Staff Writer
Columbus CEO

c.2013 New York Times News Service

SAN FRANCISCO — After hackers made off with the credit and debit card data of 40 million Target customers, the retailer said the personal identification numbers, or PINs, of those customers had been spared.

Not so.

On Friday, Target backtracked from previous statements and said cybercriminals had taken customers’ encrypted PIN information, too. The admission was the latest installment in Target’s worst nightmare.

Beginning Nov. 27, the day before Thanksgiving, hackers broke into the payment systems inside Target stores, so-called point-of-sale systems, and, over the course of the next three weeks, stole the credit and debit card data of 40 million customers, including their names and the expiration dates and security codes of their cards. It was the second-largest breach of a retailer on record, after a 2005 breach at T.J. Maxx that compromised records for 90 million customers.

Earlier this month, Target customers’ data was popping up in the black market. Criminals can copy that data onto counterfeit cards that can be used for purchases or to buy gift cards that can be exchanged for cash. Each counterfeit credit card can be worth as much as $100. In the first week after Target confirmed it had been breached, the one saving grace appeared to be that PINs associated with debit cards had not been stolen.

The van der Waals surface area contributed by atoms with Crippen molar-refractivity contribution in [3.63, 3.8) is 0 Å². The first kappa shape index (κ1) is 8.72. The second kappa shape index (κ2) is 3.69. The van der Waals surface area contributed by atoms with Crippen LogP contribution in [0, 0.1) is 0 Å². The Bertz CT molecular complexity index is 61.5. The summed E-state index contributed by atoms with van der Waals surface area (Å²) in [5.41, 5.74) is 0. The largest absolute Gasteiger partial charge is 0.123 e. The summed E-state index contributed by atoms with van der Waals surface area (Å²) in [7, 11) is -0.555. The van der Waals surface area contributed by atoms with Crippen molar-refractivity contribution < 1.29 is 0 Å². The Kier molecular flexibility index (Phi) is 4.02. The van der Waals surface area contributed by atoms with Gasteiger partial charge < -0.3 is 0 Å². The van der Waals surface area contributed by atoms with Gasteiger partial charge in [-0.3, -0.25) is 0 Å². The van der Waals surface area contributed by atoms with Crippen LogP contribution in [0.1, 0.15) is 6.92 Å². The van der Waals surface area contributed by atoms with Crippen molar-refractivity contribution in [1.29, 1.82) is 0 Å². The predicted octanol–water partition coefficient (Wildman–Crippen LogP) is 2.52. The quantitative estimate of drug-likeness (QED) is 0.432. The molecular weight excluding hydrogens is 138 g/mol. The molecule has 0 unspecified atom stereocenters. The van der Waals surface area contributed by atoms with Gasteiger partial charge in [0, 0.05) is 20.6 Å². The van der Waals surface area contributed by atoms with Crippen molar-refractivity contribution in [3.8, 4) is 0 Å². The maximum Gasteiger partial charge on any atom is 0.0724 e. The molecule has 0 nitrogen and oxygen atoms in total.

With those gone now, too, Target scrambled Friday to reassure customers that their PINs were protected by encryption and that the keys to descramble its codes had been stored separately from the systems that had been hacked. The retailer is working with private forensics teams to investigate the breach, and the Secret Service and Justice Department continue to investigate as well.

“We remain confident that PINs are safe and secure,” Molly Snyder, Target’s spokeswoman, said in an email. “The PIN information was fully encrypted at the keypad, remained encrypted within our system, and remained encrypted when it was removed from our systems.”

But security experts say encryption may provide only temporary relief. When it comes to security, experts say the general rule of thumb is that where there is a will, there is a way.

For profit-minded cybercriminals, PIN data is some of the most coveted of all. With PINs, cybercriminals can make withdrawals from a customer’s account through an ATM. And even if Target stored the keys to unlock its encryption on separate systems, security experts say, that has not stopped hackers previously.